I was not alone in my despair. Bob Geldoff, a mediocre Irish singer from a forgettable band called The Boomtown Rats, raised this issue with many governments and policy makers in the world. He highlighted the excesses of food such as the infamous “EU butter mountain” of which politicians finally acknowledged.
There was slight embarrassment, but that did not change the fact that there would continue to be excess food produced that was not allowed to be sold, or given away due to fiscal policies of food trade.
In Britain, there is a very unsatisfactory explanation given to behaviour that is perhaps unsavoury, but cannot be changed – “that’s cricket”.
Making Sense Of The Senseless
So at the tender age of eight, I devised my own understanding of “lost food” – food which is good to eat, but for a number of reasons, is simply thrown away.
I learnt that many reasons can leave millions of people to die unnecessarily: regulations, trade deals, politics, logistics, or sometimes it can be because it’s cheaper to throw away food than it is to go through the bureaucracy to give it to the poor.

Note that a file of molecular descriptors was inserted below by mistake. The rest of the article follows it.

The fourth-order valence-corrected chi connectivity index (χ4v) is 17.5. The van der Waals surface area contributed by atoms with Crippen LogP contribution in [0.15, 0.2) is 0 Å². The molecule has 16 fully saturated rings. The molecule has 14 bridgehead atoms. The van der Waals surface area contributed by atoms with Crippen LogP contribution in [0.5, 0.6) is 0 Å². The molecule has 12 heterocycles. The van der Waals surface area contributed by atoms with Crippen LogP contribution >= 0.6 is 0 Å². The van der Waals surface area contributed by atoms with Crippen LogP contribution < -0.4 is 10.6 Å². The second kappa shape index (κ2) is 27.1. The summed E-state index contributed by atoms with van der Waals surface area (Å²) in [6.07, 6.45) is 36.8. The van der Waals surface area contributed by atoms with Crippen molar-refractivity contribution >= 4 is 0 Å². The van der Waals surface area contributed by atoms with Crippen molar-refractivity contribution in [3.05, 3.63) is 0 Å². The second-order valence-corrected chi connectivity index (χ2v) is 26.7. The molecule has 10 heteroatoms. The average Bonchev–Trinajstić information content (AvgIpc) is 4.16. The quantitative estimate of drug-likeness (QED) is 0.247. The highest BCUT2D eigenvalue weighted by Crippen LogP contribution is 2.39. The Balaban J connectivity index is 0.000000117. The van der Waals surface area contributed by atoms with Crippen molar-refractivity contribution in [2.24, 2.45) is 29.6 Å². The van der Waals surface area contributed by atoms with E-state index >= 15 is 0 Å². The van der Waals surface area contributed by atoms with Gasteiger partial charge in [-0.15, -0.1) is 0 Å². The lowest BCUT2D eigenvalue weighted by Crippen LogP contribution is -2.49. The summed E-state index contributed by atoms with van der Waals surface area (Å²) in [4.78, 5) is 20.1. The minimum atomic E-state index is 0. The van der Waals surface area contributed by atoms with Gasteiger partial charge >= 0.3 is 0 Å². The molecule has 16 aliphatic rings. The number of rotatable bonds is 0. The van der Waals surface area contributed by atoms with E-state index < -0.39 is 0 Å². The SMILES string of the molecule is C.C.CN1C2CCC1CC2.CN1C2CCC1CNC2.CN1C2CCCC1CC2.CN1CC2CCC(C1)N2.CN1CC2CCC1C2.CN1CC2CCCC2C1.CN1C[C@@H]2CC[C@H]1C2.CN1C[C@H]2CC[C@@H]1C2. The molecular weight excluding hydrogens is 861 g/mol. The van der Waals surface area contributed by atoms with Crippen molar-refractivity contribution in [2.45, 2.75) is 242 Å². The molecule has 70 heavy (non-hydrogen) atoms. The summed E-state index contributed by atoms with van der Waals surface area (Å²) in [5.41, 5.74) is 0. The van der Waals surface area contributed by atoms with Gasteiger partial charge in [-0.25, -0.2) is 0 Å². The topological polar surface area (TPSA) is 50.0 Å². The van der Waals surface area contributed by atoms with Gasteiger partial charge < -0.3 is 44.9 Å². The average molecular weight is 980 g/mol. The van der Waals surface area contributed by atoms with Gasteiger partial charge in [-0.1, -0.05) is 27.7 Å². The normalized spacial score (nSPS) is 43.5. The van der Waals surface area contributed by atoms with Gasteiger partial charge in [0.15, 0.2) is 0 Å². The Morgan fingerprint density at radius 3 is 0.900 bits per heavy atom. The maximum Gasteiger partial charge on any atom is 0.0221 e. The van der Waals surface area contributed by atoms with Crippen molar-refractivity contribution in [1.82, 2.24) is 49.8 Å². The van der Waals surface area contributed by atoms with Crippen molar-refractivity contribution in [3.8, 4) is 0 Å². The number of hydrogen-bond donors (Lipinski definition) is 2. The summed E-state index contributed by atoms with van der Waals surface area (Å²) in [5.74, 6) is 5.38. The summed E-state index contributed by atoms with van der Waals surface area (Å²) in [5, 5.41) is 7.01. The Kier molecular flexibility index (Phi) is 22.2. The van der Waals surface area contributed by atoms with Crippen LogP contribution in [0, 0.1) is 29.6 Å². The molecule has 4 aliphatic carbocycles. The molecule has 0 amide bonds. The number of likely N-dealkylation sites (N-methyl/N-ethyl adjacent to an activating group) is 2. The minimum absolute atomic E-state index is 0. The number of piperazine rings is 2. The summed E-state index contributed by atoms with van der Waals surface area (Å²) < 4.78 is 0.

Like most other people, I got on with my life and did not focus on the politics of food, as I was busy trying to carve out a career as a journalist.
However, I did spend some time travelling across Africa, and spent several months waitressing in a restaurant in Cape Town.
The Ferrymans Experience
It was here at The Ferrymans my eyes were truly exposed to the levels of food waste disposed of every day. Not just the excess of everyone’s plate, but the food that had to be ready in case someone ordered (our menu was far too varied). So inevitably there was a very large binload of perfect food being trashed every single day.